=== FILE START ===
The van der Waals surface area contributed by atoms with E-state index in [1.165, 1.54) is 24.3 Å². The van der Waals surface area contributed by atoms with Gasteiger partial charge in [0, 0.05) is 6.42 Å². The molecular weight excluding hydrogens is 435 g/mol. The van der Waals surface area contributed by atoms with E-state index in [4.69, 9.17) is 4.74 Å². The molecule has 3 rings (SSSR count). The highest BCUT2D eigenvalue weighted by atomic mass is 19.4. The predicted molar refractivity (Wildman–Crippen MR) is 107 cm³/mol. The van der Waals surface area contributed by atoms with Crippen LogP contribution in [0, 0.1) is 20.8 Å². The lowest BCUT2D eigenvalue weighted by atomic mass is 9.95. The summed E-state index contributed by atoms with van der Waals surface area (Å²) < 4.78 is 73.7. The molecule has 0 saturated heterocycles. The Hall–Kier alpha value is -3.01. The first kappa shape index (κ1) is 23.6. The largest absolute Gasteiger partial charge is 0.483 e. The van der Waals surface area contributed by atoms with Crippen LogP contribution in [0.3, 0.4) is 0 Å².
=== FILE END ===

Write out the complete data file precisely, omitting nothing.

The van der Waals surface area contributed by atoms with E-state index in [1.165, 1.54) is 24.3 Å². The van der Waals surface area contributed by atoms with Gasteiger partial charge in [0, 0.05) is 6.42 Å². The molecular weight excluding hydrogens is 435 g/mol. The van der Waals surface area contributed by atoms with E-state index in [4.69, 9.17) is 4.74 Å². The molecule has 3 rings (SSSR count). The highest BCUT2D eigenvalue weighted by atomic mass is 19.4. The predicted molar refractivity (Wildman–Crippen MR) is 107 cm³/mol. The van der Waals surface area contributed by atoms with Crippen LogP contribution in [0, 0.1) is 20.8 Å². The lowest BCUT2D eigenvalue weighted by atomic mass is 9.95. The summed E-state index contributed by atoms with van der Waals surface area (Å²) < 4.78 is 73.7. The molecule has 0 saturated heterocycles. The Hall–Kier alpha value is -3.01. The first kappa shape index (κ1) is 23.6. The largest absolute Gasteiger partial charge is 0.483 e. The van der Waals surface area contributed by atoms with Crippen LogP contribution in [0.3, 0.4) is 0 Å².